Cyrus Mistry’s death: Dr Anahita Pandole booked for rash driving, overspeeding | Mumbai News
The accident took place on the Mumbai-Ahmedabad national highway at Charoti in Dahanu taluka of Palghar district, killing former Tata Sons chairperson Cyrus Mistry and his friend Jehangir Pandole.
Visual recreation: This is what led to Mistry’s car crash
Dr Anahita (55), who sustained several fractures and lung trauma, is recovering at H N Reliance hospital in Mumbai.
Darius Pandole, her husband and prime witness in the accident who was discharged from the hospital last Friday, recorded his statement in his south Mumbai home on Tuesday.
The accident had taken place on September 4. Dr Anahita was driving the Mercedes Benz car. Darius was seated in the front seat.
Mistry and Jehangir were seated on the rear seats. The car hit the railing of the two lane Surya river bridge, killing Mistry and Jehangir.
Kasa police said a case of causing death by negligence has been registered based on the statement given by Darius and the reports submitted by the carmakers and the Regional Transport Office.
In his statement, Darius said Dr Anahita was on the third lane and she could not merge into the two-lane Surya river bridge.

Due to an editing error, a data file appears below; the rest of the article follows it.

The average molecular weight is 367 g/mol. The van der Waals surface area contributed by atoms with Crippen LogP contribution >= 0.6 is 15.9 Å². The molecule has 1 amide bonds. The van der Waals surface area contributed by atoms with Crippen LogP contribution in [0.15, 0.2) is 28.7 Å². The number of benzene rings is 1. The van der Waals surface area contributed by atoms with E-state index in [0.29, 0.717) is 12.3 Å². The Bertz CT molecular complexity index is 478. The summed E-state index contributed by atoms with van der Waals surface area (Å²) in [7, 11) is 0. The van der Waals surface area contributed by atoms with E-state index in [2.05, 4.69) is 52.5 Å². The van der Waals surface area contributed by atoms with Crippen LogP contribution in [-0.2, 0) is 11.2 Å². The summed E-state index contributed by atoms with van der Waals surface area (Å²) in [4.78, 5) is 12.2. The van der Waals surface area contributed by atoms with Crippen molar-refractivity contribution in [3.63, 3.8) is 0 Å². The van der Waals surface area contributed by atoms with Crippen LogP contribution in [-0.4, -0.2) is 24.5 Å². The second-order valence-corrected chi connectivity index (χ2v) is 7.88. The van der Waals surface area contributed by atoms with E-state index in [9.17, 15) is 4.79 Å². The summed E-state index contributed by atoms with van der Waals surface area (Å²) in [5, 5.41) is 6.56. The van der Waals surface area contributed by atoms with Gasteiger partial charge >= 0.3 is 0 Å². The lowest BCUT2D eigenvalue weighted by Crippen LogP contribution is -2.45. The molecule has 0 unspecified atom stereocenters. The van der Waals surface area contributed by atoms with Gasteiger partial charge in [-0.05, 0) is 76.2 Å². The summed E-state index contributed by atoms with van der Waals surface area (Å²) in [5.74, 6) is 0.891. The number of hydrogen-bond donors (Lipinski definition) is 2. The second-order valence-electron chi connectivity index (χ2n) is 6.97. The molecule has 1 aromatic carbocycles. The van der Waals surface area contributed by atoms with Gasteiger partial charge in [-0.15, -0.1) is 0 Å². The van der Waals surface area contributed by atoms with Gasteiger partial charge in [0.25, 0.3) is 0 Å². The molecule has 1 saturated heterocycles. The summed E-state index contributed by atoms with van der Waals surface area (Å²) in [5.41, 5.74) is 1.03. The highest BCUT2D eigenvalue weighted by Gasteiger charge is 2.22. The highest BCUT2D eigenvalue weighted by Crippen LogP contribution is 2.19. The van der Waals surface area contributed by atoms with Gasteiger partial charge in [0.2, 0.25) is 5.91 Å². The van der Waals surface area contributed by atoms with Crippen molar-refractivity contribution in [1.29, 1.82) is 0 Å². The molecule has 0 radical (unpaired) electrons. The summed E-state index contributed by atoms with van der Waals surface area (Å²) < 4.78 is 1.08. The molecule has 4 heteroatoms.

The car markers in their report have also blamed the driver for an error in judgement. The police had initially registered an accidental death case.
The driver tried to overtake a vehicle but soon realised that another vehicle was already ahead on the second lane. The driver swerved towards the edge of the bridge and crashed into the railing.
The wreckage of the car was inspected by a team from Hongkong, days after the accident.
A preliminary report submitted by the car marker to the Palghar cops after the accident had pinned the blame on overspeeding and error of judgement by the driver.
The report had stated that brakes were applied five seconds before the crash and the speed had dropped to 89kmph. The maximum speed limit for the highway is 80kmph.
A preliminary inquiry after the accident had concluded an error of judgement by the driver when the road turned narrow—three lanes to two—at the bridge.